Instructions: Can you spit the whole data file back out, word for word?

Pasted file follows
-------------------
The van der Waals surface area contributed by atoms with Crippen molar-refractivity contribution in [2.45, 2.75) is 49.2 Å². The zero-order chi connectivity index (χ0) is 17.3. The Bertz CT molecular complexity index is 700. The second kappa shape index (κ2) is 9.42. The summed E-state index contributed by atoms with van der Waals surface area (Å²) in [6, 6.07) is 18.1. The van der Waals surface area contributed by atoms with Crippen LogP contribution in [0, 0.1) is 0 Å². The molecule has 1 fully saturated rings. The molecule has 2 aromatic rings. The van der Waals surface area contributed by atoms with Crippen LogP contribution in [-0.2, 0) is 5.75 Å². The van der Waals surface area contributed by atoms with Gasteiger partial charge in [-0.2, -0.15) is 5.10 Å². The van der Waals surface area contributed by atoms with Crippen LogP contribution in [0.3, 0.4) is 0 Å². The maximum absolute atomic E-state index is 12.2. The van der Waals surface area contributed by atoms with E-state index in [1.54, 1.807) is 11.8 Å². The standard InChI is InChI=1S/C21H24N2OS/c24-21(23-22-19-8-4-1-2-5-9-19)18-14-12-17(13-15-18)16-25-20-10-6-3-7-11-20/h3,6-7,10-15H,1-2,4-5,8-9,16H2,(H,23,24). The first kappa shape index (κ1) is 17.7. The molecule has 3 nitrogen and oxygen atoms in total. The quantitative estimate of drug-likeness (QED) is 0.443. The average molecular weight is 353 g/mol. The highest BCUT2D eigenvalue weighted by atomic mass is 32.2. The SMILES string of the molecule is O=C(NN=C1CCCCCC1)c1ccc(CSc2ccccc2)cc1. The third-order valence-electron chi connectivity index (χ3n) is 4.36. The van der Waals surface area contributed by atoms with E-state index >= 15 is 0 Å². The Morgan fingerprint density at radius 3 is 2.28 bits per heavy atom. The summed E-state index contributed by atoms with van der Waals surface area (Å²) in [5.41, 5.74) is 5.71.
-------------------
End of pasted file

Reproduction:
The van der Waals surface area contributed by atoms with Crippen molar-refractivity contribution in [2.45, 2.75) is 49.2 Å². The zero-order chi connectivity index (χ0) is 17.3. The Bertz CT molecular complexity index is 700. The second kappa shape index (κ2) is 9.42. The summed E-state index contributed by atoms with van der Waals surface area (Å²) in [6, 6.07) is 18.1. The van der Waals surface area contributed by atoms with Crippen LogP contribution in [0, 0.1) is 0 Å². The molecule has 1 fully saturated rings. The molecule has 2 aromatic rings. The van der Waals surface area contributed by atoms with Crippen LogP contribution in [-0.2, 0) is 5.75 Å². The van der Waals surface area contributed by atoms with Gasteiger partial charge in [-0.2, -0.15) is 5.10 Å². The van der Waals surface area contributed by atoms with Crippen LogP contribution in [0.3, 0.4) is 0 Å². The maximum absolute atomic E-state index is 12.2. The van der Waals surface area contributed by atoms with E-state index in [1.54, 1.807) is 11.8 Å². The standard InChI is InChI=1S/C21H24N2OS/c24-21(23-22-19-8-4-1-2-5-9-19)18-14-12-17(13-15-18)16-25-20-10-6-3-7-11-20/h3,6-7,10-15H,1-2,4-5,8-9,16H2,(H,23,24). The first kappa shape index (κ1) is 17.7. The molecule has 3 nitrogen and oxygen atoms in total. The quantitative estimate of drug-likeness (QED) is 0.443. The average molecular weight is 353 g/mol. The highest BCUT2D eigenvalue weighted by atomic mass is 32.2. The SMILES string of the molecule is O=C(NN=C1CCCCCC1)c1ccc(CSc2ccccc2)cc1. The third-order valence-electron chi connectivity index (χ3n) is 4.36. The van der Waals surface area contributed by atoms with E-state index >= 15 is 0 Å². The Morgan fingerprint density at radius 3 is 2.28 bits per heavy atom. The summed E-state index contributed by atoms with van der Waals surface area (Å²) in [5.41, 5.74) is 5.71.